Making internet research easierResearch 19 Jun 2015 8 minute read
The internet has profoundly changed how we produce, use and collect research and information for public policy and practice, with ‘grey literature’ playing an increasingly important role, as Paul Weldon reports.
Making internet research easier
Policy making is a complex business, but a key element is the need for information, research and evidence. While many consider peer-reviewed journals to be the most credible source of evidence, the reality is that most evidence falls into the category of ‘grey literature’ – material produced and published outside of the commercial or scholarly publishing industries.
Produced directly by organisations, including government departments and agencies, academic research centres, non-government organisations, think tanks and commercial consultants, grey literature commonly includes reports, discussion papers, working papers, briefings, literature reviews, white and green papers, submissions, evaluations, fact sheets and guides, position papers and procedures.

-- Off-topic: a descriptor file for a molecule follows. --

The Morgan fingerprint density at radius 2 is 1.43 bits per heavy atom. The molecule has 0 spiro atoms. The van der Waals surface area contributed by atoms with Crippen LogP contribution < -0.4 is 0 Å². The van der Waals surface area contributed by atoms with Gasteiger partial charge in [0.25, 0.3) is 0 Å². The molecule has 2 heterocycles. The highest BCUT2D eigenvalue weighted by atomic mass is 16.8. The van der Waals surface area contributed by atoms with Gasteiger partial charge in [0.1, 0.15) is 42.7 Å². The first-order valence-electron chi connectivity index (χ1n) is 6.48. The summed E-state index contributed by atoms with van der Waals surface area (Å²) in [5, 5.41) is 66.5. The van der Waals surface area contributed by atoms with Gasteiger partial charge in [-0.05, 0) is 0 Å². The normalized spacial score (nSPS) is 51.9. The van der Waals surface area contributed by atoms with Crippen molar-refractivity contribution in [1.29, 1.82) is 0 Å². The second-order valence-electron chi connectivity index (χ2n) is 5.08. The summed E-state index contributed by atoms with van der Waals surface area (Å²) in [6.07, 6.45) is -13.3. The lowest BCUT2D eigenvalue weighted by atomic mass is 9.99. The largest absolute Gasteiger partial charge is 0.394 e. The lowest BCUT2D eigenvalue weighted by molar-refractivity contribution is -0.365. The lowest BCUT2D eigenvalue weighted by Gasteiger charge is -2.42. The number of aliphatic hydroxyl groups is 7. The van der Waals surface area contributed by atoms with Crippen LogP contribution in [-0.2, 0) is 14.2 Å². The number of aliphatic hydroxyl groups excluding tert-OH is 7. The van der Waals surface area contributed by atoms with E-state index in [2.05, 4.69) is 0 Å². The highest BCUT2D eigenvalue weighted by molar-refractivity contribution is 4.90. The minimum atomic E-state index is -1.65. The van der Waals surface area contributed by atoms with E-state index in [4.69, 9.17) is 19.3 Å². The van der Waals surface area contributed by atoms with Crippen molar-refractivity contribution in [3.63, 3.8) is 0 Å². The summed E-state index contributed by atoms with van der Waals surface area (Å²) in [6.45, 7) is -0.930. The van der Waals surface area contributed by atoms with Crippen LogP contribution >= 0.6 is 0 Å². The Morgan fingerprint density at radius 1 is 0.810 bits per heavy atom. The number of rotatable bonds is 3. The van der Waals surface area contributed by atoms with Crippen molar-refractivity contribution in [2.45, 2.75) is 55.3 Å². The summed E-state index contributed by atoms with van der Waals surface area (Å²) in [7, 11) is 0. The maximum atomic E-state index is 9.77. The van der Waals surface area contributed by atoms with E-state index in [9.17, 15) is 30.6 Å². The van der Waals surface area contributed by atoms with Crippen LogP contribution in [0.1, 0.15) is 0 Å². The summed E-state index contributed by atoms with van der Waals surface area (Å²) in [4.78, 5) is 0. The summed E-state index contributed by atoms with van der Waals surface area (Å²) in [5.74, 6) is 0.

The huge amount of information and research published online provides unprecedented access to knowledge from a wide range of sources, enabling a much greater level of understanding and participation in public interest issues. It also brings a number of challenges: searching, sifting, evaluating and accessing information and research are time-consuming and often frustrating tasks. Digital curation of policy resources, particularly grey literature, is dispersed and fragmented, creating a black hole of resources that are being lost from online access over time.
‘grey literature is dispersed and fragmented, creating a black hole of resources that are being lost from online access over time’
In 2012 the Australian Research Council funded the first detailed study of the role and value of grey literature for public policy and practice. The Grey Literature Strategies project was a partnership between Swinburne University of Technology, Victoria University, ACER, the National Library of Australia, the National and State Libraries Australasia and the Eidos Institute. It involved online surveys of 943 information users, 144 producing organisations and 114 collecting services in Australia. A summary of findings was provided in a discussion paper released in late 2014.